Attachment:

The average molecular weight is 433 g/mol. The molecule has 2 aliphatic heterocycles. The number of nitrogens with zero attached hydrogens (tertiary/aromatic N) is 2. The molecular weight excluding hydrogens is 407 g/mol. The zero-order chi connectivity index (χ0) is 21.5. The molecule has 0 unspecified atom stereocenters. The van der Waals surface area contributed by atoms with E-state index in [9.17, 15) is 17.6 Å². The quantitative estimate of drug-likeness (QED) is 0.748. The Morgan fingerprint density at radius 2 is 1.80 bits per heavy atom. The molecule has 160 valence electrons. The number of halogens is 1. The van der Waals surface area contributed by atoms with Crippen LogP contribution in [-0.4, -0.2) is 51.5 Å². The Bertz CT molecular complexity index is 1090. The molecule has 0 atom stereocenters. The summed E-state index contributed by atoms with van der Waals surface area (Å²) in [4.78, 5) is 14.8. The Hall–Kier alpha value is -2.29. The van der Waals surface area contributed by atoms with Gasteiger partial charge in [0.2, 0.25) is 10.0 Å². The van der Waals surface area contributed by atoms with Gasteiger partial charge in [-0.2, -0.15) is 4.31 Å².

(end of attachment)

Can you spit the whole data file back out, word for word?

The average molecular weight is 433 g/mol. The molecule has 2 aliphatic heterocycles. The number of nitrogens with zero attached hydrogens (tertiary/aromatic N) is 2. The molecular weight excluding hydrogens is 407 g/mol. The zero-order chi connectivity index (χ0) is 21.5. The molecule has 0 unspecified atom stereocenters. The van der Waals surface area contributed by atoms with E-state index in [9.17, 15) is 17.6 Å². The quantitative estimate of drug-likeness (QED) is 0.748. The Morgan fingerprint density at radius 2 is 1.80 bits per heavy atom. The molecule has 160 valence electrons. The number of halogens is 1. The van der Waals surface area contributed by atoms with Crippen LogP contribution in [-0.4, -0.2) is 51.5 Å². The Bertz CT molecular complexity index is 1090. The molecule has 0 atom stereocenters. The summed E-state index contributed by atoms with van der Waals surface area (Å²) in [4.78, 5) is 14.8. The Hall–Kier alpha value is -2.29. The van der Waals surface area contributed by atoms with Gasteiger partial charge in [0.2, 0.25) is 10.0 Å². The van der Waals surface area contributed by atoms with Gasteiger partial charge in [-0.2, -0.15) is 4.31 Å².